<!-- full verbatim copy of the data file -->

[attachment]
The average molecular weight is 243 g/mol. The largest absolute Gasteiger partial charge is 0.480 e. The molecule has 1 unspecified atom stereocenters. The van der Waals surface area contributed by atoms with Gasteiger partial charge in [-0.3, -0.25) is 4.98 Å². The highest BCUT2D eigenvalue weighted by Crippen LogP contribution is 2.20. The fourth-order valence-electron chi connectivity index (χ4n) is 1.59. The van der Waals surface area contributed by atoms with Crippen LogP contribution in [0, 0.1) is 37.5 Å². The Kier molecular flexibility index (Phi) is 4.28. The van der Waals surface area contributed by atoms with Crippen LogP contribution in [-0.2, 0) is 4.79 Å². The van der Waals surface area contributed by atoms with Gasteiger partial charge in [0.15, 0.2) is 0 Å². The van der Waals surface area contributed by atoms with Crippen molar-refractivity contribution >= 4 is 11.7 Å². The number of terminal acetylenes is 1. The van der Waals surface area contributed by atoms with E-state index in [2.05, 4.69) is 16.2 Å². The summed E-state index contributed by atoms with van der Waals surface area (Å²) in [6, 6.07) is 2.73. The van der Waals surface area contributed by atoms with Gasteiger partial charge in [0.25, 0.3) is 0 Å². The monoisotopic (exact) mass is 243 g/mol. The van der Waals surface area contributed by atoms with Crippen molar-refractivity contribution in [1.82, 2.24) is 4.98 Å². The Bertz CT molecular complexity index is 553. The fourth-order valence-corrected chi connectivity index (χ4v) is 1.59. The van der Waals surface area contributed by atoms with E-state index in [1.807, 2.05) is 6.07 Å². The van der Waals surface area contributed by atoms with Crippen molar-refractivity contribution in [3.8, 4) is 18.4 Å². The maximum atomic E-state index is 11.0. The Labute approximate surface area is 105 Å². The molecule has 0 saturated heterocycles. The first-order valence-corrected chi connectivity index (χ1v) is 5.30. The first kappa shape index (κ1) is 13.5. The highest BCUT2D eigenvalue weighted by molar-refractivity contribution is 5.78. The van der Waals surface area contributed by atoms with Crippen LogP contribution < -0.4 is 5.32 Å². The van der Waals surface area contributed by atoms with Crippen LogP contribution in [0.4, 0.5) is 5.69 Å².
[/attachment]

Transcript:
The average molecular weight is 243 g/mol. The largest absolute Gasteiger partial charge is 0.480 e. The molecule has 1 unspecified atom stereocenters. The van der Waals surface area contributed by atoms with Gasteiger partial charge in [-0.3, -0.25) is 4.98 Å². The highest BCUT2D eigenvalue weighted by Crippen LogP contribution is 2.20. The fourth-order valence-electron chi connectivity index (χ4n) is 1.59. The van der Waals surface area contributed by atoms with Crippen LogP contribution in [0, 0.1) is 37.5 Å². The Kier molecular flexibility index (Phi) is 4.28. The van der Waals surface area contributed by atoms with Crippen LogP contribution in [-0.2, 0) is 4.79 Å². The van der Waals surface area contributed by atoms with Gasteiger partial charge in [0.15, 0.2) is 0 Å². The van der Waals surface area contributed by atoms with Crippen molar-refractivity contribution >= 4 is 11.7 Å². The number of terminal acetylenes is 1. The van der Waals surface area contributed by atoms with E-state index in [2.05, 4.69) is 16.2 Å². The summed E-state index contributed by atoms with van der Waals surface area (Å²) in [6, 6.07) is 2.73. The van der Waals surface area contributed by atoms with Gasteiger partial charge in [0.25, 0.3) is 0 Å². The monoisotopic (exact) mass is 243 g/mol. The van der Waals surface area contributed by atoms with Crippen molar-refractivity contribution in [1.82, 2.24) is 4.98 Å². The Bertz CT molecular complexity index is 553. The fourth-order valence-corrected chi connectivity index (χ4v) is 1.59. The van der Waals surface area contributed by atoms with E-state index in [1.807, 2.05) is 6.07 Å². The van der Waals surface area contributed by atoms with Crippen molar-refractivity contribution in [3.8, 4) is 18.4 Å². The maximum atomic E-state index is 11.0. The Labute approximate surface area is 105 Å². The molecule has 0 saturated heterocycles. The first-order valence-corrected chi connectivity index (χ1v) is 5.30. The first kappa shape index (κ1) is 13.5. The highest BCUT2D eigenvalue weighted by molar-refractivity contribution is 5.78. The van der Waals surface area contributed by atoms with Crippen LogP contribution < -0.4 is 5.32 Å². The van der Waals surface area contributed by atoms with Crippen LogP contribution in [0.4, 0.5) is 5.69 Å².